Taming the ObeastThursday, August 12, 2010
A few weeks ago, I read Lori Lansens’ bestselling book “the wife’s tale“.
The book tells the story of Mary Gooch, a 43 year-old woman with severe obesity, who lives her life in defensive, deflective blame, segregating herself in the small farming town of Leaford, Ontario.
When her husband dissapears on the eve of their 25th wedding anniversary, Mary abandons her comfortable position to take the next flight to look for him in California. Soon after arriving she loses her wallet and passport, which further complicates her situation.
With the help of some unlikely friendships that she makes along the way, Mary undertakes a journey of self discovery resulting in an amazing transformation. The deeply insightful story touchingly depicts the heart-wrenching daily reality of someone living with severe disabling obesity.
In an opening sequence, Mary describes how, as a nine year old, she heard her doctor whisper the word “obese” to her mother. Never having heard the word before, little Mary imagined that she was under the power of an “obeast”, a creature that had taken over her body and was manifesting itself in her starving gut.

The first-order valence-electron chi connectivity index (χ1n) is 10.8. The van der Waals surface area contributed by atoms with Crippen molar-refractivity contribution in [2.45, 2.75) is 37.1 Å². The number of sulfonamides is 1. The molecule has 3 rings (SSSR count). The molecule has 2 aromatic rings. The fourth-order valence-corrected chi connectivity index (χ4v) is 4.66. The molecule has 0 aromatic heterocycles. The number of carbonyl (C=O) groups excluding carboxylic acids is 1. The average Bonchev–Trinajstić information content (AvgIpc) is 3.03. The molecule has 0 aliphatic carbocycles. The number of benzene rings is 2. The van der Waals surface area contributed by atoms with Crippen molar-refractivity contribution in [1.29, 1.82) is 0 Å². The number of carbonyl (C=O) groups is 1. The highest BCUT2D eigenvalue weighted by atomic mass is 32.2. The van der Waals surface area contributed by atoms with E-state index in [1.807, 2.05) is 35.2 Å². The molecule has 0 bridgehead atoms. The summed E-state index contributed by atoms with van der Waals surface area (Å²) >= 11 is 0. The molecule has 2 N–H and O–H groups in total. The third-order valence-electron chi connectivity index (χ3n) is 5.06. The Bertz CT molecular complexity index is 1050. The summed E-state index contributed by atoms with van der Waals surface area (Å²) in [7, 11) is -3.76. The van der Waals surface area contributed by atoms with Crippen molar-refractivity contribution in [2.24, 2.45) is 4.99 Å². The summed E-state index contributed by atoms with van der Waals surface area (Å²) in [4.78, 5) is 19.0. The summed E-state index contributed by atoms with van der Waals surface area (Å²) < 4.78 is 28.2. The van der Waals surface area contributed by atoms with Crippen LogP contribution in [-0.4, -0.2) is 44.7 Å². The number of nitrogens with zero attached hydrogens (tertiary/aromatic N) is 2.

As Lori Lansens, who hails from Chatham, Ontario, a rural community near the border to Detroit, notes in her self-penned author profile,
“I drove the curving roads of the Santa Monica Mountains thinking of the thousands of conversations I’ve had with women about loneliness, self acceptance, marriage, husbands, body image, food, denial, betrayal and more recently, encroaching middle-age. I thought about what it means to be a stranger, and how one can be transformed by circumstance, and as I found my own tribe of friends and settled into the new rhythm of a different life, the story of Mary Gooch unfolded.”
Although her biography makes no mention of any weight issues that Lansens herself may have experienced, she tells the story of many patients that I see in my clinic everyday.
Anyone who still believes that we will solve the obesity epidemic by simply telling people to eat less and move more should take the time to read this book – but my guess is that if you believe that the solution to obesity is as simple as eating less, then you may have little interest in a book which reveals uncomfortable layers of complexity to a problem for which there are no easy solutions.
If any of my readers have read “The Wife’s Tale”, I’d love to hear from you.